Tuesday, April 30, 2013

Art is in the Eye of the Beholder

Book Review: Forged: Why Fakes are the Great Art of Our Age by Jonathon Keats

Jonathon Keats' Forged explores the boundaries of what we commonly define as Art, and in the process forces us to question that definition. What appears to be very straightforward on the surface becomes more complicated when obscured by layers of paint.

When is a copy just a copy, and when is it a forgery? Or even more, when is a copy (a la Andy Warhol), art in itself? Many artists began by copying the work of others. And if you are going to copy someone else, wouldn't you copy from the best? Where do we draw the line? Are all copies, however innocent, mere forgeries?

While it may seem that we are merely begging a question of terminology, it goes much deeper than that. As you begin digging into the works of any particular artist, there inevitably are those that even the experts will mark as "attributed to". Not all artists signed all their work; very few actually cataloged it. Art experts often have to rely on questionable provenance and comparisons to known works in order to attribute a work to a particular artist, and it is not unknown to have a work historically ascribed to one artist be later changed to be the product of another.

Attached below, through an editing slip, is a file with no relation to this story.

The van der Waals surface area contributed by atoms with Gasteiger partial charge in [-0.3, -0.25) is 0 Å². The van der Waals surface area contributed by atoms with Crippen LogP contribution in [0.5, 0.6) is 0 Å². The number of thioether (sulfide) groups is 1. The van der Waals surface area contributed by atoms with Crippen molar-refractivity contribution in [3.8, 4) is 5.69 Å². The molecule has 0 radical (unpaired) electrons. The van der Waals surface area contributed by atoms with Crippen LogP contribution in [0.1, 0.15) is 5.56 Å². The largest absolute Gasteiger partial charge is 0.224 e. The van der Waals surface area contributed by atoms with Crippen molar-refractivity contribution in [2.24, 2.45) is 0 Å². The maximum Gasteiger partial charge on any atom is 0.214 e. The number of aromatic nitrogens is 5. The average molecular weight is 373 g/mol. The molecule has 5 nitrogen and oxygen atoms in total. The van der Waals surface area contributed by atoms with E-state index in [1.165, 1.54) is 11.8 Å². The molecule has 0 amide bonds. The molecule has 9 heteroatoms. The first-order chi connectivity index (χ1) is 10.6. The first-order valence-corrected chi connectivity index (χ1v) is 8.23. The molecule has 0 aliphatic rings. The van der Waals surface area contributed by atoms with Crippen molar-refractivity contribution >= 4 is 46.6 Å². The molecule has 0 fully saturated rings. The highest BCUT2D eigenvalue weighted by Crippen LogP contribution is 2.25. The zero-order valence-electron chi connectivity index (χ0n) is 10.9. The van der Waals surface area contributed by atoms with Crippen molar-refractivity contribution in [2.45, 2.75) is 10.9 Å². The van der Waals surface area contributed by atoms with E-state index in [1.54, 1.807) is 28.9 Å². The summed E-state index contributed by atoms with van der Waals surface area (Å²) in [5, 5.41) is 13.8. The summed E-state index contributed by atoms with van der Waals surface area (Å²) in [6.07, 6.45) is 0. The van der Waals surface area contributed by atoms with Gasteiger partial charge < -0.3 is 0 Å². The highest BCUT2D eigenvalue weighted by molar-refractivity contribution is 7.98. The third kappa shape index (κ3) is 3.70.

If you begin researching the recent "renovation" of Da Vinci's "The Last Supper", you will find out that the painting was in fact restored using copies of Da Vinci's master work that had been painted by his assistants. Centuries of misguided and poorly done preservation and restoration had left very little of Da Vinci's work intact. The restored painting that we now see is little more than a copy of a copy, or shall we say, a forgery? Or is that merely in the eye of the beholder?

These are the types of questions that Jonathon Keats makes us consider. The answers are left for us to decide.